On Wednesday, 21 March we hosted our first Harmony Day assembly which celebrated inclusivity, diversity, respect and a sense of belonging. It was a wonderful celebration of all things multicultural through music, dance, food and costume.
We had parents present workshops on their country of birth. It was a brilliant opportunity to hear from the presenters and then ask those burning questions about customs, country and life.
Students played traditional kanta drums from Jamaica and learned about the importance of the music which formed the heartbeat of the nation. They got to meet the Big 5 in Zimbabwe and learned the traditional animal names in Shona (language). One of the students presented a powerpoint about their early childhood spent in Russia, what a day in life of a student looks like and the kinds of games they play. And in Indonesia, they heard about the official language, Bahasa and how to greet each other in Indonesian.
It was a great opportunity for our parents to share their language, culture, music and religion with the people living in this awesome country. It makes our school (and country) more diverse and interesting.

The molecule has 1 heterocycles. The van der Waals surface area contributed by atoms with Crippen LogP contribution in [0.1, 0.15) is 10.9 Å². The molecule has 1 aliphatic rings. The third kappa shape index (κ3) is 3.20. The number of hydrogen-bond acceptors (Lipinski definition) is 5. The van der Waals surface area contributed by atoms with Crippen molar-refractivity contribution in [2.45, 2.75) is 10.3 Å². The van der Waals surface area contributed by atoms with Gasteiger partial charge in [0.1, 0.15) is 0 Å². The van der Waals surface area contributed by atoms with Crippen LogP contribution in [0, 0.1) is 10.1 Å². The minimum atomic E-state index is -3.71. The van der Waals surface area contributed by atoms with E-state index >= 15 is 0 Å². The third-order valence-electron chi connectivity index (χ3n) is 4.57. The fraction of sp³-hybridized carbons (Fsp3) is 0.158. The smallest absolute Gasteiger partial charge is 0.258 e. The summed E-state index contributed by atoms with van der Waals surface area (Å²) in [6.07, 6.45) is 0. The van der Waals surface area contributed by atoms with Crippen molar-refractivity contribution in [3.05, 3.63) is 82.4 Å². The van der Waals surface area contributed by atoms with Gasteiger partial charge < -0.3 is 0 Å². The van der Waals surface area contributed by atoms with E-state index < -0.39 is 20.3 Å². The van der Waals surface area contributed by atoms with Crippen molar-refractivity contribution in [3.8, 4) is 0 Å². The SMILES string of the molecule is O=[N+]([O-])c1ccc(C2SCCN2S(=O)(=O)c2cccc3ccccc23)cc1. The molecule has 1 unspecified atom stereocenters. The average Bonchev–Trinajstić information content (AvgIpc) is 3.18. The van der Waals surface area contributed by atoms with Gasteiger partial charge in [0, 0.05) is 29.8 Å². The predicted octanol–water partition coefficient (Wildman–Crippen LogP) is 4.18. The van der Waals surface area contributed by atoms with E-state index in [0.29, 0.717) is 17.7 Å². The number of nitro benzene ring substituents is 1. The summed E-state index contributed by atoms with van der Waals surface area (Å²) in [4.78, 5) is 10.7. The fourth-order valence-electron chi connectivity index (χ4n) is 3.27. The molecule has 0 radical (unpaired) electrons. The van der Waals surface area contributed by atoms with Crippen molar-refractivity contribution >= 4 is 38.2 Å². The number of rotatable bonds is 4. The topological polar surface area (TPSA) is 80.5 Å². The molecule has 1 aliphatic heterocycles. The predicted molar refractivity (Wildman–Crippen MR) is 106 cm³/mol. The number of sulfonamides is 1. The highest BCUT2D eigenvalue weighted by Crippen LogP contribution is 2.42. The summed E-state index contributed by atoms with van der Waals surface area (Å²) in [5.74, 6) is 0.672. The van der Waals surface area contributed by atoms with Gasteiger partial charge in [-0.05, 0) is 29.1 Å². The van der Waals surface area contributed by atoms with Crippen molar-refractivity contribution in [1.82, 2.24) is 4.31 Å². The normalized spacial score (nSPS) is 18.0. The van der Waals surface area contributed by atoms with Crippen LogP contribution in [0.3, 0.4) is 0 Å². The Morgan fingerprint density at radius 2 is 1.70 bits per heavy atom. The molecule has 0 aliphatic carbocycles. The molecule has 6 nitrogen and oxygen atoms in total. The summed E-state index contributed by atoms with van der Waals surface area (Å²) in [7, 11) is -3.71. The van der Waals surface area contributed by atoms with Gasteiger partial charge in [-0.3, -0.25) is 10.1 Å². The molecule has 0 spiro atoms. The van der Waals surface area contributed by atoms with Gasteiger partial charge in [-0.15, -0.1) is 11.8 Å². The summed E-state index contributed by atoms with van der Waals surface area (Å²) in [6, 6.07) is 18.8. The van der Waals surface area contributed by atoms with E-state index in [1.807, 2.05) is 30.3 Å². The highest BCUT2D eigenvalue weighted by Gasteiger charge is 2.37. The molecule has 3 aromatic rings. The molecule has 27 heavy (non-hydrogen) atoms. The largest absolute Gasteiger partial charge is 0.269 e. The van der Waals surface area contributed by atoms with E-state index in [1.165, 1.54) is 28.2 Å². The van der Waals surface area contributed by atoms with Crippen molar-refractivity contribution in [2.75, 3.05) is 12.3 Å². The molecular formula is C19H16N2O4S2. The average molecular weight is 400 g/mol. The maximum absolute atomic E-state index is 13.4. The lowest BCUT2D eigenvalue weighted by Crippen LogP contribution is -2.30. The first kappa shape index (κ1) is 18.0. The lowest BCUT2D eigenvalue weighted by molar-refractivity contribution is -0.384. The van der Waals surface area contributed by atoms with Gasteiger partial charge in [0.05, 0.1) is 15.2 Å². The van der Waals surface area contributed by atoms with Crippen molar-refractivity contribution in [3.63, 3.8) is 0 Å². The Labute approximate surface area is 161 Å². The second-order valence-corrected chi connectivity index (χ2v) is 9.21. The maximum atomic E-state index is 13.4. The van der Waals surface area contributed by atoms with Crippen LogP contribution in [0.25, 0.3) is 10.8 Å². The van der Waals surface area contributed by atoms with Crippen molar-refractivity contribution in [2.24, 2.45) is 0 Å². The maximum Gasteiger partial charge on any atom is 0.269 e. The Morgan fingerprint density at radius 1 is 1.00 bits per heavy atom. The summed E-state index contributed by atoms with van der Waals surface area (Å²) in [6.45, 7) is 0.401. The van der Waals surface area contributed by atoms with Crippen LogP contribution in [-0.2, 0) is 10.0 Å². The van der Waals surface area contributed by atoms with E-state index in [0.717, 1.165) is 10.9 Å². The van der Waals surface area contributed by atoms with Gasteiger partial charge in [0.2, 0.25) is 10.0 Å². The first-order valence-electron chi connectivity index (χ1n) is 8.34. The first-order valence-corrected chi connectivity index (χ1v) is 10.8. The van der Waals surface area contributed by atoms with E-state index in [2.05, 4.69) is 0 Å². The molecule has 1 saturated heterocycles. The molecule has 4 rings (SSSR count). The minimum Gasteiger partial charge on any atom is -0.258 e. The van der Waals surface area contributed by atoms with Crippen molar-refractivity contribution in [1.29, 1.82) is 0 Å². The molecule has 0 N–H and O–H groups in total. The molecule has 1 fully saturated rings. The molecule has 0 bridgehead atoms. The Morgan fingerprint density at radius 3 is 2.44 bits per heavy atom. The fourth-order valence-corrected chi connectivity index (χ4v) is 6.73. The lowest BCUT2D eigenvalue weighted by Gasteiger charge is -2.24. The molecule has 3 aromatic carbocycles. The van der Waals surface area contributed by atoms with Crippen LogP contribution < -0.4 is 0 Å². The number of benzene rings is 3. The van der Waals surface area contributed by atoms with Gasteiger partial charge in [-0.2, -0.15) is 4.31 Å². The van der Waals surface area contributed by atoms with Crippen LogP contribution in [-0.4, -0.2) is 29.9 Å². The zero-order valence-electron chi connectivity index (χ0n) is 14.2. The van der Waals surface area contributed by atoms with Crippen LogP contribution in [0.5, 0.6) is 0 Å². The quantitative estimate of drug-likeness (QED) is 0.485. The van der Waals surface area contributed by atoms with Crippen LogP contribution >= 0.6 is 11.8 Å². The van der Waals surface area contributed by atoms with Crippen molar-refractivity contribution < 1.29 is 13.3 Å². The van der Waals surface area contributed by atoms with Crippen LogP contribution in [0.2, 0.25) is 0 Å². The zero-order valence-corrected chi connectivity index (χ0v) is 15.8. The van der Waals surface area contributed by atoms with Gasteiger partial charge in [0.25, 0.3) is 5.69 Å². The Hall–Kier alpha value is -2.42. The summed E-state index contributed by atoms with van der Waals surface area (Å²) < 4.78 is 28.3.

In 2010 my family had the privilege of becoming Australian citizens. It was such an exciting moment but also bittersweet in the sense that we were farewelling the past and stepping into what would be our future. Councillor Donald Mckechnie, who was officiating the ceremony, was greatly encouraging and advised newly naturalised Australians, “Don’t forget where you came from but bring the good things here, to Australia, so that we can all enjoy them.” We recognised how incredibly blessed we were to be part of this diverse country and that cultural richness added to the fabric of where we live and who we are.
All the different cultures that come together in Australia bring many things with them: different foods, ways of dressing, languages, customs and beliefs. Harmony Day is about celebrating these differences, embracing new cultures and making sure that everybody is included in society, as well as celebrated for their uniqueness.
When we promote the good things, say the good things and even look for the good things in others regardless of race, language or religion, everyone benefits.
When we treat others with respect, take the time to learn about other cultures and celebrate the wonderful richness of other people, we can help our country become a peaceful place, a harmonious place, a good place!